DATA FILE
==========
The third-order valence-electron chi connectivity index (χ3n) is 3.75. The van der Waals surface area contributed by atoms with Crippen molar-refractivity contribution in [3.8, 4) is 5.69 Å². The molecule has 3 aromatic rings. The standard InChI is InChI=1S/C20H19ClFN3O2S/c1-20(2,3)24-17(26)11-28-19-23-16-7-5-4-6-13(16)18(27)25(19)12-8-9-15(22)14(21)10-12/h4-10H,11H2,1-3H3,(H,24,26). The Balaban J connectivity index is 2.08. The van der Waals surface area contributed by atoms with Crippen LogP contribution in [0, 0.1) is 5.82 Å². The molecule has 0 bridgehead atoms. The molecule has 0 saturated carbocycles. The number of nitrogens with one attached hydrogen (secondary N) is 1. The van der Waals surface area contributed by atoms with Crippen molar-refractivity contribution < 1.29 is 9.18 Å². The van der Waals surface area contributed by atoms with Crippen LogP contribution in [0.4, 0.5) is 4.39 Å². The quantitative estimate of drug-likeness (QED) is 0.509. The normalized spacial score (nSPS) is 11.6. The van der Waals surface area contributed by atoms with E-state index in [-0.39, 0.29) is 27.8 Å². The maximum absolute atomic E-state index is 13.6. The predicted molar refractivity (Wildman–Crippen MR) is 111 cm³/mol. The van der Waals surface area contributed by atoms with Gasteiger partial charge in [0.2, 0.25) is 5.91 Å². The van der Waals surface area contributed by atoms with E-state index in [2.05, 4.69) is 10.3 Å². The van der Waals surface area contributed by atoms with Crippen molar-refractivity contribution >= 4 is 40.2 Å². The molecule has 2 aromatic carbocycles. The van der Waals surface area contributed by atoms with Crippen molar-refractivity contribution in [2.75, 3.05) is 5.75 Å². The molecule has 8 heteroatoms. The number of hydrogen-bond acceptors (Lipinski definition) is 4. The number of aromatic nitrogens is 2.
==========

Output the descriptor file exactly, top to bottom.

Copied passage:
The third-order valence-electron chi connectivity index (χ3n) is 3.75. The van der Waals surface area contributed by atoms with Crippen molar-refractivity contribution in [3.8, 4) is 5.69 Å². The molecule has 3 aromatic rings. The standard InChI is InChI=1S/C20H19ClFN3O2S/c1-20(2,3)24-17(26)11-28-19-23-16-7-5-4-6-13(16)18(27)25(19)12-8-9-15(22)14(21)10-12/h4-10H,11H2,1-3H3,(H,24,26). The Balaban J connectivity index is 2.08. The van der Waals surface area contributed by atoms with Crippen LogP contribution in [0, 0.1) is 5.82 Å². The molecule has 0 bridgehead atoms. The molecule has 0 saturated carbocycles. The number of nitrogens with one attached hydrogen (secondary N) is 1. The van der Waals surface area contributed by atoms with Crippen molar-refractivity contribution < 1.29 is 9.18 Å². The van der Waals surface area contributed by atoms with Crippen LogP contribution in [0.4, 0.5) is 4.39 Å². The quantitative estimate of drug-likeness (QED) is 0.509. The normalized spacial score (nSPS) is 11.6. The van der Waals surface area contributed by atoms with E-state index in [-0.39, 0.29) is 27.8 Å². The maximum absolute atomic E-state index is 13.6. The predicted molar refractivity (Wildman–Crippen MR) is 111 cm³/mol. The van der Waals surface area contributed by atoms with Gasteiger partial charge in [0.2, 0.25) is 5.91 Å². The van der Waals surface area contributed by atoms with E-state index in [2.05, 4.69) is 10.3 Å². The van der Waals surface area contributed by atoms with Crippen molar-refractivity contribution >= 4 is 40.2 Å². The molecule has 2 aromatic carbocycles. The van der Waals surface area contributed by atoms with Crippen molar-refractivity contribution in [2.75, 3.05) is 5.75 Å². The molecule has 8 heteroatoms. The number of hydrogen-bond acceptors (Lipinski definition) is 4. The number of aromatic nitrogens is 2.